Chen CJ, Chuang YC, Lin TM, Wu HY. 1985. Malignant neoplasms among residents of a blackfoot disease-endemic area in Taiwan: high-arsenic artesian well water and cancers. Cancer Res 45(11 pt 2):5895–5899.

Chen CJ, Wang CJ. 1990. Ecological correlation between arsenic level in well water and age-adjusted mortality from malignant neoplasms. Cancer Res 50(17):5470–5474.

Chen Y-C, Guo Y-LL, Su H-JJ, Smith TJ, Ryan LM, Lee M-S, et al. 2003. Arsenic methylation and skin cancer risk in Southwestern Taiwan. J Occup Environ Med 45:241–248.

Chiou HY, Chiou ST, Hsu YH, Chou YL, Tseng CH, Wei ML, et al. 2001. Incidence of transitional cell carcinoma and arsenic in drinking water: a follow-up study of 8,102 residents in an arseniasis-endemic area in northeastern Taiwan. Am J Epidemiol 153(5):411–418.

Clayton D, Hills M. 1993. Statistical Models in Epidemiology. Oxford:Oxford University Press:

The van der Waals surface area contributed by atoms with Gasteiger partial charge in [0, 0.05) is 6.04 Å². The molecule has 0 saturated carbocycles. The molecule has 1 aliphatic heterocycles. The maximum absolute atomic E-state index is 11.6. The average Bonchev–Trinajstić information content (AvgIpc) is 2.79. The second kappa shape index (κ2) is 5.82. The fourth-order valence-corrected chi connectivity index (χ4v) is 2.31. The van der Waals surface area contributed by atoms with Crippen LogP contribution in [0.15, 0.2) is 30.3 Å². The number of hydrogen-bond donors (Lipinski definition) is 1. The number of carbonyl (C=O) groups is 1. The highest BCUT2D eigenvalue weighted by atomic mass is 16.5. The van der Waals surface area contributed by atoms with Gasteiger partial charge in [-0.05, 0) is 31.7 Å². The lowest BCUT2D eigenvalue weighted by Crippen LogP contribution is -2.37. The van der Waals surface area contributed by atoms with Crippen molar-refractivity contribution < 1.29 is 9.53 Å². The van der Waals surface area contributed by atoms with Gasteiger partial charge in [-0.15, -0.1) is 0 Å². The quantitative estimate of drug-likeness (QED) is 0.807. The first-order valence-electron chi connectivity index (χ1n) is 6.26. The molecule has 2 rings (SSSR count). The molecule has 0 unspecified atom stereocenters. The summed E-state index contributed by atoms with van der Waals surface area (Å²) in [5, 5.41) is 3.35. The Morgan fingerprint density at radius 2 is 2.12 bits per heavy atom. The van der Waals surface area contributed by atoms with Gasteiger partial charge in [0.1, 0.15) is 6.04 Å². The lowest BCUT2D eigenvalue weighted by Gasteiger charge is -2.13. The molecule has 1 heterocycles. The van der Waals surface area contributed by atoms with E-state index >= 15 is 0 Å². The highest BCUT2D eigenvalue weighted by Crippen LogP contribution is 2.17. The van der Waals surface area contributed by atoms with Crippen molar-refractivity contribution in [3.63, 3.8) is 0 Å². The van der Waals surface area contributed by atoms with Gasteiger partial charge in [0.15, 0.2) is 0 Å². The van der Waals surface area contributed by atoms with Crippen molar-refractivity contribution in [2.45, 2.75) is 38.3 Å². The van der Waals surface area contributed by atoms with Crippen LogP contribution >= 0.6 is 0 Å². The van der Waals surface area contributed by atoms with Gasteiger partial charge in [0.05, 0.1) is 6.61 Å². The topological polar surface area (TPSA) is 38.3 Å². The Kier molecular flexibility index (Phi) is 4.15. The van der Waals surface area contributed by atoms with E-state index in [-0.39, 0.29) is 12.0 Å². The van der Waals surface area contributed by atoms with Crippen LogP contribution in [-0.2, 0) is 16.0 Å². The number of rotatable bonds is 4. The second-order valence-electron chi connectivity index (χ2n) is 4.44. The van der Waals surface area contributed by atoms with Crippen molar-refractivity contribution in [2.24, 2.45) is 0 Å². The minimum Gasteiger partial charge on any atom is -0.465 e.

Davey JC, Bodwell JE, Gosse JA, Hamilton JW. 2007. Arsenic as an endocrine disruptor: effects of arsenic on estrogen receptor-mediated gene expression in vivo and in cell culture. Toxicol Sci 98(1):75–86.

Drobná Z, Waters SB, Devesa V, Harmon AW, Thomas DJ, Styblo M. 2005. Metabolism and toxicity of arsenic in human urothelial cells expressing rat arsenic (+3 oxidation state)-methyltransferase. Toxicol Appl Pharmacol 207(2):147–159.

European Council. 1998. Official Journal of the European Communities 5.12.98. European Council Directive 98/83/EC of 3 November 1998 on the quality of water intended for human consumption. Available: http://eur-lex.europa.eu/LexUriServ/LexU​riServ.do?uri=CELEX:31998L0083:EN:NOT [accessed 4 January 2012].

European Food Safety Authority. 2009. EFSA Panel on Contaminants in the Food Chain (CONTAM); scientific opinion on arsenic in food. EFSA J 7(10):1351; doi:10.2903/j.efsa.2009.1351

Ferrario D, Collotta A, Carfi M, Bowe G, Vahter M, Hartung T, et al. 2009. Arsenic induces telomerase expression and maintains telomere length in human cord blood cells. Toxicology 260(1–3):132–141.

Guha Mazumder DN, Haque R, Ghosh N, De BK, Santra A, Chakraborty D, et al. 1998. Arsenic levels in drinking water and the prevalence of skin lesions in West Bengal, India. Int J Epidemiol 27(5):871–877.

Guo HR, Lipsitz SR, Hu H, Monson RR. 1998. Using ecological data to estimate a regression model for individual data: the association between arsenic in drinking water and incidence of skin cancer. Environ Res 79(2):82–93.